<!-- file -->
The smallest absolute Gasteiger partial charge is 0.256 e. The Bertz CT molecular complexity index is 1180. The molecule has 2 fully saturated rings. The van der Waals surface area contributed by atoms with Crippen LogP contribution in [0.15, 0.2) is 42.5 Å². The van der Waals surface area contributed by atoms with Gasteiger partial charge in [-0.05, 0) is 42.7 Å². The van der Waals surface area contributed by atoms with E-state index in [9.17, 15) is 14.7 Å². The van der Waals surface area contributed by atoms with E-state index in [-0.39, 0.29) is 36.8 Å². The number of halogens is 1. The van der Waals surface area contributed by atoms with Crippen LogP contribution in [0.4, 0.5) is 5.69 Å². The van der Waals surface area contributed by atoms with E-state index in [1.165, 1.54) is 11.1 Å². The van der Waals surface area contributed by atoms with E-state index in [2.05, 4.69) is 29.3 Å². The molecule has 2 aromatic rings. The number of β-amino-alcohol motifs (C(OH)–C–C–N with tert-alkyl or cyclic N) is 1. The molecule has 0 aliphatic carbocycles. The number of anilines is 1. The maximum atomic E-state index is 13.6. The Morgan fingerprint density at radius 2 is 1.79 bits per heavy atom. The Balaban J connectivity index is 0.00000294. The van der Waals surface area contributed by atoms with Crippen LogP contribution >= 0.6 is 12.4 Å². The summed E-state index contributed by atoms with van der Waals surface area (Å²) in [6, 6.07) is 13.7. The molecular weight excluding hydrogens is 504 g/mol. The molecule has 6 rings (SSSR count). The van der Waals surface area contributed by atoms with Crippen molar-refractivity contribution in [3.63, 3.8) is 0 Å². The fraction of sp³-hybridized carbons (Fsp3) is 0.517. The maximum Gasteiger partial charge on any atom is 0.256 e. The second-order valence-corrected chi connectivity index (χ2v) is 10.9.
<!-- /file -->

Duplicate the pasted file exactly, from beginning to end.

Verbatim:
The smallest absolute Gasteiger partial charge is 0.256 e. The Bertz CT molecular complexity index is 1180. The molecule has 2 fully saturated rings. The van der Waals surface area contributed by atoms with Crippen LogP contribution in [0.15, 0.2) is 42.5 Å². The van der Waals surface area contributed by atoms with Gasteiger partial charge in [-0.05, 0) is 42.7 Å². The van der Waals surface area contributed by atoms with E-state index in [9.17, 15) is 14.7 Å². The van der Waals surface area contributed by atoms with E-state index in [-0.39, 0.29) is 36.8 Å². The number of halogens is 1. The van der Waals surface area contributed by atoms with Crippen LogP contribution in [0.4, 0.5) is 5.69 Å². The van der Waals surface area contributed by atoms with E-state index in [1.165, 1.54) is 11.1 Å². The van der Waals surface area contributed by atoms with E-state index in [2.05, 4.69) is 29.3 Å². The molecule has 2 aromatic rings. The number of β-amino-alcohol motifs (C(OH)–C–C–N with tert-alkyl or cyclic N) is 1. The molecule has 0 aliphatic carbocycles. The number of anilines is 1. The maximum atomic E-state index is 13.6. The Morgan fingerprint density at radius 2 is 1.79 bits per heavy atom. The Balaban J connectivity index is 0.00000294. The van der Waals surface area contributed by atoms with Crippen LogP contribution >= 0.6 is 12.4 Å². The summed E-state index contributed by atoms with van der Waals surface area (Å²) in [6, 6.07) is 13.7. The molecular weight excluding hydrogens is 504 g/mol. The molecule has 6 rings (SSSR count). The van der Waals surface area contributed by atoms with Crippen molar-refractivity contribution in [3.63, 3.8) is 0 Å². The fraction of sp³-hybridized carbons (Fsp3) is 0.517. The maximum Gasteiger partial charge on any atom is 0.256 e. The second-order valence-corrected chi connectivity index (χ2v) is 10.9.